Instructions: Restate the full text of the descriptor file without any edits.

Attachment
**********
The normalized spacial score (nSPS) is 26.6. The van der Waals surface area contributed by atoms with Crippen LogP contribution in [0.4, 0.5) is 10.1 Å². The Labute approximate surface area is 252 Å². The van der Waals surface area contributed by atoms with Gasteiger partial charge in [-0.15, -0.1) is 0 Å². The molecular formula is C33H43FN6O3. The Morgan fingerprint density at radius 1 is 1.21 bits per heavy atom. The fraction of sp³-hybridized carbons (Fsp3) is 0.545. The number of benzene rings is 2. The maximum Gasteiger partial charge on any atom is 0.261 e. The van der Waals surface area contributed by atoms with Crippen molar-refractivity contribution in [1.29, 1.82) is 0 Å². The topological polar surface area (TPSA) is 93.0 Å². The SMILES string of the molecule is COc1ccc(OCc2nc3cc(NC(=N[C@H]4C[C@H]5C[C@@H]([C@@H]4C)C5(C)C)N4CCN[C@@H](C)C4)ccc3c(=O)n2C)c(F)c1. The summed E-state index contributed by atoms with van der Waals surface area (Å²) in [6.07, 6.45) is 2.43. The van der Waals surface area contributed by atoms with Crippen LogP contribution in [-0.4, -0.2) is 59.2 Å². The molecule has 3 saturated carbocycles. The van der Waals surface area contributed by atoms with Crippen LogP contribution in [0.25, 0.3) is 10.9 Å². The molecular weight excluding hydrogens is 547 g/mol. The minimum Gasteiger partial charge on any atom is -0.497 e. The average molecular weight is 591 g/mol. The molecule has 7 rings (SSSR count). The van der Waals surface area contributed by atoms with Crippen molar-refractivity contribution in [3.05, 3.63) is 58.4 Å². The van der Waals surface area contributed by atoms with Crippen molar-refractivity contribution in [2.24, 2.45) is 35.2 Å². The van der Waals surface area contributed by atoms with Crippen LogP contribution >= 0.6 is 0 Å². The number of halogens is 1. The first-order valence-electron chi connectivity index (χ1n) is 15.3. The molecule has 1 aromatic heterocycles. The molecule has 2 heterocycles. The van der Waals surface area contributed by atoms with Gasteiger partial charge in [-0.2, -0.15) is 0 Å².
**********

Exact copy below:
The normalized spacial score (nSPS) is 26.6. The van der Waals surface area contributed by atoms with Crippen LogP contribution in [0.4, 0.5) is 10.1 Å². The Labute approximate surface area is 252 Å². The van der Waals surface area contributed by atoms with Gasteiger partial charge in [-0.15, -0.1) is 0 Å². The molecular formula is C33H43FN6O3. The Morgan fingerprint density at radius 1 is 1.21 bits per heavy atom. The fraction of sp³-hybridized carbons (Fsp3) is 0.545. The number of benzene rings is 2. The maximum Gasteiger partial charge on any atom is 0.261 e. The van der Waals surface area contributed by atoms with Crippen molar-refractivity contribution in [1.29, 1.82) is 0 Å². The topological polar surface area (TPSA) is 93.0 Å². The SMILES string of the molecule is COc1ccc(OCc2nc3cc(NC(=N[C@H]4C[C@H]5C[C@@H]([C@@H]4C)C5(C)C)N4CCN[C@@H](C)C4)ccc3c(=O)n2C)c(F)c1. The summed E-state index contributed by atoms with van der Waals surface area (Å²) in [6.07, 6.45) is 2.43. The van der Waals surface area contributed by atoms with Crippen LogP contribution in [-0.4, -0.2) is 59.2 Å². The molecule has 3 saturated carbocycles. The van der Waals surface area contributed by atoms with Crippen LogP contribution in [0.25, 0.3) is 10.9 Å². The molecular weight excluding hydrogens is 547 g/mol. The minimum Gasteiger partial charge on any atom is -0.497 e. The average molecular weight is 591 g/mol. The molecule has 7 rings (SSSR count). The van der Waals surface area contributed by atoms with Crippen molar-refractivity contribution in [3.05, 3.63) is 58.4 Å². The van der Waals surface area contributed by atoms with Crippen molar-refractivity contribution in [2.24, 2.45) is 35.2 Å². The van der Waals surface area contributed by atoms with Crippen LogP contribution >= 0.6 is 0 Å². The number of halogens is 1. The first-order valence-electron chi connectivity index (χ1n) is 15.3. The molecule has 1 aromatic heterocycles. The molecule has 2 heterocycles. The van der Waals surface area contributed by atoms with Gasteiger partial charge in [-0.2, -0.15) is 0 Å².